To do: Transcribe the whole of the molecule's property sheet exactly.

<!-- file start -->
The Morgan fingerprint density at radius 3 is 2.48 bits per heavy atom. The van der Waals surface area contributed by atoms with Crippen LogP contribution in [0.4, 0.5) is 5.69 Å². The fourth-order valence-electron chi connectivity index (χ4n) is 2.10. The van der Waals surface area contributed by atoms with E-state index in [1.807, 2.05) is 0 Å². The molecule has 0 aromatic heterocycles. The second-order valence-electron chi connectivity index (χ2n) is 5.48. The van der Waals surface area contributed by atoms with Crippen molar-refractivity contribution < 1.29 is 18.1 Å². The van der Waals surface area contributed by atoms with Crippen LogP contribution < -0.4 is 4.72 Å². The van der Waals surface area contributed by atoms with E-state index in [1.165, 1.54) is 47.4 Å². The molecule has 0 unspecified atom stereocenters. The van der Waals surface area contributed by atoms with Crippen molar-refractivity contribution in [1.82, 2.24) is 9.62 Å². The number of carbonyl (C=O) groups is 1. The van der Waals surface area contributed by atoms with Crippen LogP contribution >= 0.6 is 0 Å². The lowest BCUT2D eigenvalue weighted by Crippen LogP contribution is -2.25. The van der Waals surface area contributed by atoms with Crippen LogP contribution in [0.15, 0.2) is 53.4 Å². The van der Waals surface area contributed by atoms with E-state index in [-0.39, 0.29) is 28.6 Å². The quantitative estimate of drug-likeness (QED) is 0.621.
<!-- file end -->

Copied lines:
The Morgan fingerprint density at radius 3 is 2.48 bits per heavy atom. The van der Waals surface area contributed by atoms with Crippen LogP contribution in [0.4, 0.5) is 5.69 Å². The fourth-order valence-electron chi connectivity index (χ4n) is 2.10. The van der Waals surface area contributed by atoms with E-state index in [1.807, 2.05) is 0 Å². The molecule has 0 aromatic heterocycles. The second-order valence-electron chi connectivity index (χ2n) is 5.48. The van der Waals surface area contributed by atoms with Crippen molar-refractivity contribution < 1.29 is 18.1 Å². The van der Waals surface area contributed by atoms with Crippen LogP contribution < -0.4 is 4.72 Å². The van der Waals surface area contributed by atoms with E-state index in [1.165, 1.54) is 47.4 Å². The molecule has 0 unspecified atom stereocenters. The van der Waals surface area contributed by atoms with Crippen molar-refractivity contribution in [1.82, 2.24) is 9.62 Å². The number of carbonyl (C=O) groups is 1. The van der Waals surface area contributed by atoms with Crippen LogP contribution >= 0.6 is 0 Å². The lowest BCUT2D eigenvalue weighted by Crippen LogP contribution is -2.25. The van der Waals surface area contributed by atoms with Crippen LogP contribution in [0.15, 0.2) is 53.4 Å². The van der Waals surface area contributed by atoms with E-state index in [-0.39, 0.29) is 28.6 Å². The quantitative estimate of drug-likeness (QED) is 0.621.